The campus’ Administration Building has suffered roof failures causing water damage. Some water has also leaked into the building’s main library/study room. The Elgin Math and Science Academy Charter School plans to use the $2,500 matching grant to tarp the entire roof, protecting it from further water incursion and damage for the next year until renovation of the building is undertaken. The school expects to have design plans for the renovation by March 2020.

Learn more

GLENCOE HISTORICAL SOCIETY - Booth Cottage, Glencoe

Grant amount: $2,500

A significant but little-known work by Frank Lloyd Wright, the Booth Cottage is a one-story frame house in Glencoe. The house was originally built as a temporary home for Sherman and Elizabeth Booth while their Wright-designed permanent house was being constructed. This charming small house is located on a big lot amid much larger residences. The property was included on Landmarks Illinois’ 2019 Most Endangered Historic Places in Illinois due to the immediate threat of demolition. The Glencoe Park District has since proposed a unique land-use agreement with the Glencoe Historical Society to relocate the Booth Cottage less than a block from its current location to public park land. The $2,500 matching grant would help fund that move. Once relocated, the local landmark will be used for public programs and tours.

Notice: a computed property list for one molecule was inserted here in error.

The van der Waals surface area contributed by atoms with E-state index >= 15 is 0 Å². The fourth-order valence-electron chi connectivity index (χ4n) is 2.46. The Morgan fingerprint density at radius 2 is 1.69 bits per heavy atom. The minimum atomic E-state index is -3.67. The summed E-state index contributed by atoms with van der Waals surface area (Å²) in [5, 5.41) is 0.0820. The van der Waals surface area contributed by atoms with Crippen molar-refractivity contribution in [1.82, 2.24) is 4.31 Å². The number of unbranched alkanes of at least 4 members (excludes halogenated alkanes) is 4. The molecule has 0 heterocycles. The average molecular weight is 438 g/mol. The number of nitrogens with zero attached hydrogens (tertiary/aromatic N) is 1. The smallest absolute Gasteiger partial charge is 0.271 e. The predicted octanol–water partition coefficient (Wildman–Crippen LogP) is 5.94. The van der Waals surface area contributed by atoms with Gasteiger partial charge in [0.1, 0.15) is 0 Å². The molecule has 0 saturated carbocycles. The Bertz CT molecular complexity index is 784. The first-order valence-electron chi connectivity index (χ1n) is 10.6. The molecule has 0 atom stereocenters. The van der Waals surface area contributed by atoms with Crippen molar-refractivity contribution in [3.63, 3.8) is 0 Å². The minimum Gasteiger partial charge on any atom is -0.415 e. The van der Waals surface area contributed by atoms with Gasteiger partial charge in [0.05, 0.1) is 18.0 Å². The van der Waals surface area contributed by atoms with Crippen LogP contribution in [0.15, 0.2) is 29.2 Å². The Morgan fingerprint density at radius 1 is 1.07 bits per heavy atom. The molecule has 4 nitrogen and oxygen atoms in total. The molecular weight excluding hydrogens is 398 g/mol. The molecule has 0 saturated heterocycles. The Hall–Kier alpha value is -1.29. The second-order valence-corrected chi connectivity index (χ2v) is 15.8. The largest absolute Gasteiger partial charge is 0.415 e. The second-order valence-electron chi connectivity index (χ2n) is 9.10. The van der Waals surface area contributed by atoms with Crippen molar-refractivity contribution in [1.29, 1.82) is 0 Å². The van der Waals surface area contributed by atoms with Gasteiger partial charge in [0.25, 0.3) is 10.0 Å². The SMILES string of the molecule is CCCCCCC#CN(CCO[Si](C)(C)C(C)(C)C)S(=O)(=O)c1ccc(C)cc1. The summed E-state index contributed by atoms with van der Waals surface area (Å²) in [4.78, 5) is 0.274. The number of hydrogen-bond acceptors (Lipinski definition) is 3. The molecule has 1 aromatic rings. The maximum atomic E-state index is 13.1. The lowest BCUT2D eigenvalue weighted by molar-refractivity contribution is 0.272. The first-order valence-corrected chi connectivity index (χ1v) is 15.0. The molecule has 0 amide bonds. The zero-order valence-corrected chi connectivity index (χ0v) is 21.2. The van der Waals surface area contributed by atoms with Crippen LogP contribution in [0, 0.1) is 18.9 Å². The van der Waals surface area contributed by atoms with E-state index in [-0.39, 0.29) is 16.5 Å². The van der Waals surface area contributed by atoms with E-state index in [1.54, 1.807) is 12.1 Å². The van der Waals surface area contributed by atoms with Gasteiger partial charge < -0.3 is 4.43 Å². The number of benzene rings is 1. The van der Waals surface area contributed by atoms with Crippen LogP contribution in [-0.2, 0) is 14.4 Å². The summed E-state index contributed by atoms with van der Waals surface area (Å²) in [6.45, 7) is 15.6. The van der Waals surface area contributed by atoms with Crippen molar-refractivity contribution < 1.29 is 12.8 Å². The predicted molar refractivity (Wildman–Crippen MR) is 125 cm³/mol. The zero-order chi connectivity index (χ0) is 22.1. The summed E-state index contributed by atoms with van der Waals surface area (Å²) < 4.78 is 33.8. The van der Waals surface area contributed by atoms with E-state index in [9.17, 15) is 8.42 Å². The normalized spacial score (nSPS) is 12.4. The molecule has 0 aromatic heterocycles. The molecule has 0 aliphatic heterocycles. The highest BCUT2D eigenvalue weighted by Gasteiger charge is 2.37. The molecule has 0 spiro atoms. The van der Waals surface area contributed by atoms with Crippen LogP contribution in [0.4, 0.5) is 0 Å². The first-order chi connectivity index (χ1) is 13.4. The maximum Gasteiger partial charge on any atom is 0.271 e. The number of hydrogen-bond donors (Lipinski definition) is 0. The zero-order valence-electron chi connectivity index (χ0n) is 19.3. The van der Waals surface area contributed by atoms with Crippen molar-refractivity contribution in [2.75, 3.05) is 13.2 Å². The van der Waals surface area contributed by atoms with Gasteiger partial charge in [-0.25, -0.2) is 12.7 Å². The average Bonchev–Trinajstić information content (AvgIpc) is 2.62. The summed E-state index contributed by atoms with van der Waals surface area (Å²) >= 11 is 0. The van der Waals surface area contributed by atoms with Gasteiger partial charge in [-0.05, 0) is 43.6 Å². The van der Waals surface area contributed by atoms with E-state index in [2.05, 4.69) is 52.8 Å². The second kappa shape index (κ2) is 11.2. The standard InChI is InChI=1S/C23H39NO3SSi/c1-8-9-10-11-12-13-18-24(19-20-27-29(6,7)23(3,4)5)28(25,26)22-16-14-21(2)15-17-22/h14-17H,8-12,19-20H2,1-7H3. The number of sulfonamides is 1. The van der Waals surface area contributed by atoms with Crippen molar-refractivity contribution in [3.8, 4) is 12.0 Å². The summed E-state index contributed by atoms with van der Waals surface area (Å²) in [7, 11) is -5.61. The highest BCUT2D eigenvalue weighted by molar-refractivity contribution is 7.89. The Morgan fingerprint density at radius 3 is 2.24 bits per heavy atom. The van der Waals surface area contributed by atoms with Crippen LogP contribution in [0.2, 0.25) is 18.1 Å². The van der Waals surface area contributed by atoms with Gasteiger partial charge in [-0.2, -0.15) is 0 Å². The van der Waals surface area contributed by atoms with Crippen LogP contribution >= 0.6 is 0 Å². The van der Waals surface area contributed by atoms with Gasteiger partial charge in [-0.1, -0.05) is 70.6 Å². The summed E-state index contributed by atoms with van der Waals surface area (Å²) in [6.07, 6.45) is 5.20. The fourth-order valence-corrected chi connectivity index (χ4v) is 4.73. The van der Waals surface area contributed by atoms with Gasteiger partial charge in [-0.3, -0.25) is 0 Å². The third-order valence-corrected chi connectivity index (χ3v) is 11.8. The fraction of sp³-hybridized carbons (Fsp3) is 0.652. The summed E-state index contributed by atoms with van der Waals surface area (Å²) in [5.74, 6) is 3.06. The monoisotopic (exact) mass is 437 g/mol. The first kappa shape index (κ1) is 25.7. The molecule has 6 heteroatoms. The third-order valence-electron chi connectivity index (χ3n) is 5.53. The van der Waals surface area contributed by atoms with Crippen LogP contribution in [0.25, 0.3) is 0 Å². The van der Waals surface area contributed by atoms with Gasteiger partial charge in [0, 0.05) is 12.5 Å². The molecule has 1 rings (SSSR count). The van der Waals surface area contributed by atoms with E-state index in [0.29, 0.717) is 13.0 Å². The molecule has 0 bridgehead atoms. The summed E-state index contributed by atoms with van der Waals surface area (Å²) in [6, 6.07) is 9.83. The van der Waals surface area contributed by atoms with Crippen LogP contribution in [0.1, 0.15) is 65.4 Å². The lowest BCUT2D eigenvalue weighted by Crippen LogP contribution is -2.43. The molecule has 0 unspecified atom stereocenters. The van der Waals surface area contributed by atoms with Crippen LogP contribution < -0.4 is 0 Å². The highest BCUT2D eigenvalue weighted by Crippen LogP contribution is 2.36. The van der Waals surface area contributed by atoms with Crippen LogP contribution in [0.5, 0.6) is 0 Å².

Learn More

PLEASANT PLAINS HISTORICAL SOCIETY - Cunningham Barn at the Clayville Historic Site, Pleasant Plains